Targeting ion transport in apicomplexan parasites with new generation antimalarials

The intracellular malaria maintains a tight control over its internal ion concentrations while, at the same time, inducing substantial changes in the ion concentration of its host red blood cell. Current work in the lab focuses on understanding the mechanisms by which the intracellular parasite regulates its internal Na+, pH, Cl- and K+.

Recent work in the lab has implicated a particular membrane ion pump, 'ATP4', in the control of the parasite's internal Na+ level.  It has also led to the hypothesis that this pump is a target of a range of potential new generation antimalarials, one of which, a drug called cipargamin, is in advanced clinical trials. We are investigating ATP4, both in the malaria parasite and, in collaboration with Giel van Dooren, in the related human parasite, Toxoplasma gondii.  We are also working with the Swiss-based Medicines for Malaria Venture and the Open Source Malaria Project, using 'ion assays' developed in the lab to screen potential antimalarial drug candidates.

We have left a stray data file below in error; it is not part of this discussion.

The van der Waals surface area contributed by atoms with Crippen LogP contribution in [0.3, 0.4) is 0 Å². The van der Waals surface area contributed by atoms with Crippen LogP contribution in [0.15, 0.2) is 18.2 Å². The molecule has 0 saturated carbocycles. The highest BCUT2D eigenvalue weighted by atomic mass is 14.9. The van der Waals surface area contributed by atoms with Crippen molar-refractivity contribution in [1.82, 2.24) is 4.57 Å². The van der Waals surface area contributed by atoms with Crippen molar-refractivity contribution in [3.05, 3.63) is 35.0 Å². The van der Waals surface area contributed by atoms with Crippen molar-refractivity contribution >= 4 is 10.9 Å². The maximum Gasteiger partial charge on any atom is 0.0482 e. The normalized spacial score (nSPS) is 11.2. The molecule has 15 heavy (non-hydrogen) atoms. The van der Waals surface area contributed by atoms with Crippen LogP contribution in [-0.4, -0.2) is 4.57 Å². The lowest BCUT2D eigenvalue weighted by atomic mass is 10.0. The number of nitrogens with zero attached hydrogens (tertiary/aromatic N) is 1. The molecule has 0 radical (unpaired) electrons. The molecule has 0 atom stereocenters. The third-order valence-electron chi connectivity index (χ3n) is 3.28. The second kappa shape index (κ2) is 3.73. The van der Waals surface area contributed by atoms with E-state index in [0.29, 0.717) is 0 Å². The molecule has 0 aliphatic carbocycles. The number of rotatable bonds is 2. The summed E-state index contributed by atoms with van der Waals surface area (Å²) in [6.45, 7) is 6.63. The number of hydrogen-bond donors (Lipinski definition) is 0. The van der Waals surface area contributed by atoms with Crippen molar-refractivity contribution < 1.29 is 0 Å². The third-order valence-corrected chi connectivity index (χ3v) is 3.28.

Students interested in working on this research project should contact Dr Adele Lehane.